I’m glad I’ve had an opportunity to get some much needed shut-eye before any attempt at blogging. My condition earlier did not lend itself to any type of emotionally stable discourse. So, where to start? How about at the beginning?
“The waiting is the hardest part”—thank you, Tom Petty.
As I sit and type, the words from that Petty song swirl through my brain. Let me explain. Feel free to laugh if you want. Eventually you probably will. Right now, I just wanna go home.
After my sprint around Paris on Friday, I high-tailed it home for Vincent’s apartment. I went to bed around 10:00 p.m., figuring it would give me enough sleep for my 7:00 a.m. wake-up to get ready and catch a taxi to the airport. Continue reading
Still somewhat sick, although I felt better after a hot shower and a long sleep. Today was abbreviated because of my flu bug. I took a cab to the Louvre and found out it was quite close to me. No matter, I didn’t want to walk any more than necessary. Even though today had quite a bit of sun, the wind is biting.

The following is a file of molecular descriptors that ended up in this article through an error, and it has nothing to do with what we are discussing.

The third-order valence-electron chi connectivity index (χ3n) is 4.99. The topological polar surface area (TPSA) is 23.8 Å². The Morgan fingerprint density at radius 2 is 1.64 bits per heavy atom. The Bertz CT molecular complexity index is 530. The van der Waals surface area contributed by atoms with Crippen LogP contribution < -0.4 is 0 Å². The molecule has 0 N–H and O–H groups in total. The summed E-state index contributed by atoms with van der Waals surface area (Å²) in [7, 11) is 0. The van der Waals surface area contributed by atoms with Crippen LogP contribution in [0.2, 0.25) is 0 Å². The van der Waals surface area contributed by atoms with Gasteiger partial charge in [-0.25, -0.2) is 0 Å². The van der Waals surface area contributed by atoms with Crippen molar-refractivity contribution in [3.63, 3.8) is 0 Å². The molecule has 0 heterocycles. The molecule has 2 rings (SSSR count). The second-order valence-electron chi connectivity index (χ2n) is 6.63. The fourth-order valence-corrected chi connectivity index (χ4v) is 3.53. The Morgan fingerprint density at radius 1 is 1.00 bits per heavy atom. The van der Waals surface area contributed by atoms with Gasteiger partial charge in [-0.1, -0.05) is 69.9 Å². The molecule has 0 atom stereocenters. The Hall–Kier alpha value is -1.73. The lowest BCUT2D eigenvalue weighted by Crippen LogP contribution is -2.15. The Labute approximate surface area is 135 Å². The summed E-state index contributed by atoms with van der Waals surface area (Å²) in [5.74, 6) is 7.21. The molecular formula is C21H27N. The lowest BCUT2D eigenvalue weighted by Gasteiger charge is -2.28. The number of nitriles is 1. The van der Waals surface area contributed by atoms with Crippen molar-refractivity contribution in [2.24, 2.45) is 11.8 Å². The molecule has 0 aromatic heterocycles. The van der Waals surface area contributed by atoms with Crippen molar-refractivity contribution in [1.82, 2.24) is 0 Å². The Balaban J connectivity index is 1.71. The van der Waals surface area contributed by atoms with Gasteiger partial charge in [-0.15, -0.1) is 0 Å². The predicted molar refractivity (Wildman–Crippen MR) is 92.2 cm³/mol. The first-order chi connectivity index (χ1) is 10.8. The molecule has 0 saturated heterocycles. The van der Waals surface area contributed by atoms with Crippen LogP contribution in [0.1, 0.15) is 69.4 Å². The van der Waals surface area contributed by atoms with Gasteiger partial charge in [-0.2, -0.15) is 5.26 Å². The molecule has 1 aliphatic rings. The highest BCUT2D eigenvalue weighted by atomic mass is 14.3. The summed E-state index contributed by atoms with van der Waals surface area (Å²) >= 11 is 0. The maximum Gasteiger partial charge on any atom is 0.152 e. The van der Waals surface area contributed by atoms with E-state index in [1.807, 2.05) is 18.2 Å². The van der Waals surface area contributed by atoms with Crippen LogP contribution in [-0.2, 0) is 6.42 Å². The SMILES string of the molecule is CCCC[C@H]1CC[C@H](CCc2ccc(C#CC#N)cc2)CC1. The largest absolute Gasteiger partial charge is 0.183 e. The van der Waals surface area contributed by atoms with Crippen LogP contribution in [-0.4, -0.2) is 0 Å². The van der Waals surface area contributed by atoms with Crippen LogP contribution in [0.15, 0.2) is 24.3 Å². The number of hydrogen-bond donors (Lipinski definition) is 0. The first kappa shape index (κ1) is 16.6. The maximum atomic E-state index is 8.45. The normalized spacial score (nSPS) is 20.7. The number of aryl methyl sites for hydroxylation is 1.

The Louvre line was a three hour wait. I opted to go tomorrow instead. I had arrived around 1:00 p.m. so that might have been a contributing factor. I will try to get their earlier tomorrow; perhaps the line will be less overwhelming.
One of the problems of all these major sites is this: they are all on or near the Seine. When this wind whips up, I believe it’s coming off the North Sea, it cuts through your clothing. As a result, I cannot (I will not) wait in a three hour line. Continue reading
Everyone can quit worrying! All is well.
When we last left Bob Mulkey he was loaded down with luggage in a Parisian neighborhood, chugging espresso, feverishly trying to get hold of the host for his Paris stay. Well, it’s worked out.
Let me bring you up to speed.
After awhile, I needed to leave the pub. Even though it was only 6:00 p.m., people were starting to arrive in droves. I was taking up the equivalent of six seats what with my luggage, laptop and all. I decided it was best to be considerate and pack up my life and try to find my host, Vincent. Continue reading